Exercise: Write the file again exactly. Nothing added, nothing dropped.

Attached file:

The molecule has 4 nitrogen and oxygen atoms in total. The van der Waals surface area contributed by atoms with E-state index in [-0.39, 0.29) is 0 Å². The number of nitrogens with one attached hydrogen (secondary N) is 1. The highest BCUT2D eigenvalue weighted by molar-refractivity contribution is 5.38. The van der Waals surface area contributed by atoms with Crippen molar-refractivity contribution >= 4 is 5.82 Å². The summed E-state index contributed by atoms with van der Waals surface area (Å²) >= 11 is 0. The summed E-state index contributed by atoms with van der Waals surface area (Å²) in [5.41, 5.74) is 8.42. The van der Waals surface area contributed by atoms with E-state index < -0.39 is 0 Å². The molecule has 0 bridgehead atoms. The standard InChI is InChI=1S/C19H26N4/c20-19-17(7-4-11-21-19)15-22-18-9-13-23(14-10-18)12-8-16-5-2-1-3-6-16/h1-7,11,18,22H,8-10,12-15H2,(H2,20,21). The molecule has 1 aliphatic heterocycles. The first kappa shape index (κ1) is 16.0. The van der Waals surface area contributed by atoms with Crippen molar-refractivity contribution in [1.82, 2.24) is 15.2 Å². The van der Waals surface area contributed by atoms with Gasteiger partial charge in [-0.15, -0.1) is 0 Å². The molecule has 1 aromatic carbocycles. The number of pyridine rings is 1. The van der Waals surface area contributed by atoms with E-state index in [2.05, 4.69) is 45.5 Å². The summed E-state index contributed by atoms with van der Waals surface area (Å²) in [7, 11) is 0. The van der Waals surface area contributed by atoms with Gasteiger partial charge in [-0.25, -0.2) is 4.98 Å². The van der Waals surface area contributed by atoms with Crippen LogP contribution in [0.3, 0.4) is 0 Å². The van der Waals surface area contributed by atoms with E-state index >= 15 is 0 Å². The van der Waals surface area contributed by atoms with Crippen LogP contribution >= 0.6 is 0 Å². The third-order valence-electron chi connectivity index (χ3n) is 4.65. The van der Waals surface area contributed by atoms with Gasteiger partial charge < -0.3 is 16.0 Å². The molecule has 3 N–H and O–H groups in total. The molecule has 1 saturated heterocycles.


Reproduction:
The molecule has 4 nitrogen and oxygen atoms in total. The van der Waals surface area contributed by atoms with E-state index in [-0.39, 0.29) is 0 Å². The number of nitrogens with one attached hydrogen (secondary N) is 1. The highest BCUT2D eigenvalue weighted by molar-refractivity contribution is 5.38. The van der Waals surface area contributed by atoms with Crippen molar-refractivity contribution >= 4 is 5.82 Å². The summed E-state index contributed by atoms with van der Waals surface area (Å²) >= 11 is 0. The summed E-state index contributed by atoms with van der Waals surface area (Å²) in [5.41, 5.74) is 8.42. The van der Waals surface area contributed by atoms with E-state index < -0.39 is 0 Å². The molecule has 0 bridgehead atoms. The standard InChI is InChI=1S/C19H26N4/c20-19-17(7-4-11-21-19)15-22-18-9-13-23(14-10-18)12-8-16-5-2-1-3-6-16/h1-7,11,18,22H,8-10,12-15H2,(H2,20,21). The molecule has 1 aliphatic heterocycles. The first kappa shape index (κ1) is 16.0. The van der Waals surface area contributed by atoms with Crippen molar-refractivity contribution in [1.82, 2.24) is 15.2 Å². The van der Waals surface area contributed by atoms with Gasteiger partial charge in [-0.15, -0.1) is 0 Å². The molecule has 1 aromatic carbocycles. The number of pyridine rings is 1. The van der Waals surface area contributed by atoms with E-state index in [2.05, 4.69) is 45.5 Å². The summed E-state index contributed by atoms with van der Waals surface area (Å²) in [7, 11) is 0. The van der Waals surface area contributed by atoms with Gasteiger partial charge in [-0.25, -0.2) is 4.98 Å². The van der Waals surface area contributed by atoms with Crippen LogP contribution in [0.3, 0.4) is 0 Å². The van der Waals surface area contributed by atoms with E-state index >= 15 is 0 Å². The van der Waals surface area contributed by atoms with Crippen LogP contribution >= 0.6 is 0 Å². The third-order valence-electron chi connectivity index (χ3n) is 4.65. The van der Waals surface area contributed by atoms with Gasteiger partial charge < -0.3 is 16.0 Å². The molecule has 3 N–H and O–H groups in total. The molecule has 1 saturated heterocycles.